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Obes Rev. 2018 Sep 24. doi: 10.1111/obr.12765. [Epub ahead of print]

Adipose may actively delay progression of NAFLD by releasing tumor-suppressing, anti-fibrotic miR-122 into circulation.

Author information

1
School of Systems Biology, George Mason University, Fairfax, VA, USA.
2
Research Center for Medical Genetics, Moscow, Russia.
3
Department of Fundamental Medicine, School of Biomedicine, Far Eastern Federal University (FEFU), Vladivostok, Russia.
4
Scientific Research Center Bioclinicum (SRC Bioclinicum), Moscow, Russia.
5
Higher School of Economics, Moscow, Russia.

Abstract

Nonalcoholic fatty liver disease (NAFLD) is the most common liver pathology. Here we propose tissue-cooperative, homeostatic model of NAFLD. During early stages of NAFLD the intrahepatic production of miR-122 falls, while the secretion of miRNA-containing exosomes by adipose increases. Bloodstream carries exosome to the liver, where their miRNA cargo is released to regulate their intrahepatic targets. When the deterioration of adipose catches up with the failing hepatic parenchyma, the external supply of liver-supporting miRNAs gradually tapers off, leading to the fibrotic decompensation of the liver and an increase in hepatic carcinogenesis. This model may explain paradoxical observations of the disease-associated decrease in intrahepatic production of certain miRNAs with an increase in their levels in serum. Infusions of miR-122 and, possibly, some other miRNAs may be efficient for preventing NAFLD-associated hepatocellular carcinoma. The best candidates for exosome-wrapped miRNA producer are adipose tissue-derived mesenchymal stem cells (MSCs), known for their capacity to shed large amounts of exosomes into the media. Notably, MSC-derived exosomes with no specific loading are already tested in patients with liver fibrosis. Carrier exosomes may be co-manufactured along with their cargo. Exosome-delivered miRNA cocktails may augment functioning of human organs suffering from a variety of chronic diseases.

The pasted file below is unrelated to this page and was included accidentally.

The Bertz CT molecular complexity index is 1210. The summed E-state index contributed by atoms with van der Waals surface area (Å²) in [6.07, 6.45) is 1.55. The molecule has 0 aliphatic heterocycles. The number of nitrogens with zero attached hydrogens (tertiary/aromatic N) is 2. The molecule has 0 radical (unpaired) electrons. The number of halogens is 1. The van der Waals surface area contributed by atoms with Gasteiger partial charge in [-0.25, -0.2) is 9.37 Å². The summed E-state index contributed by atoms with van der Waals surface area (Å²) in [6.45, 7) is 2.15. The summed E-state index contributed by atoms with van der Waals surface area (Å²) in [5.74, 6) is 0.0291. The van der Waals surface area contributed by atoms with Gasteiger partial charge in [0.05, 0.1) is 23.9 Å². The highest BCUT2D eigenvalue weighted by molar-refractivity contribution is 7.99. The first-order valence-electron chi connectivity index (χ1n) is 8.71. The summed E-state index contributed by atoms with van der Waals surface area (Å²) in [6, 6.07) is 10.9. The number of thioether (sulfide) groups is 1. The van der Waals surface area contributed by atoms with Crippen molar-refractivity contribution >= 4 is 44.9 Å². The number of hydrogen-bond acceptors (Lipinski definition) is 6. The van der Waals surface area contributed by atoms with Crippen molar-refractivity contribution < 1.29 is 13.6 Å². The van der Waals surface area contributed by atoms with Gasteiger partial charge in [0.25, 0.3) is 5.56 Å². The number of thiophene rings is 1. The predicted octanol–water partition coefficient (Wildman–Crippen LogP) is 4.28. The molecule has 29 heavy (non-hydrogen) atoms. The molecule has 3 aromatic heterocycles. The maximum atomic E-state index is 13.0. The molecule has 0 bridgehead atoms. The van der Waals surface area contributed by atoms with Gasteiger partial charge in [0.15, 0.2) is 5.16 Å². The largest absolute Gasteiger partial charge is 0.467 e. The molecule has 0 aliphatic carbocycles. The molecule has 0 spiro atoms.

KEYWORDS:

NAFLD; adipose; homeostasis; miR-122

PMID:
30248223
DOI:
10.1111/obr.12765

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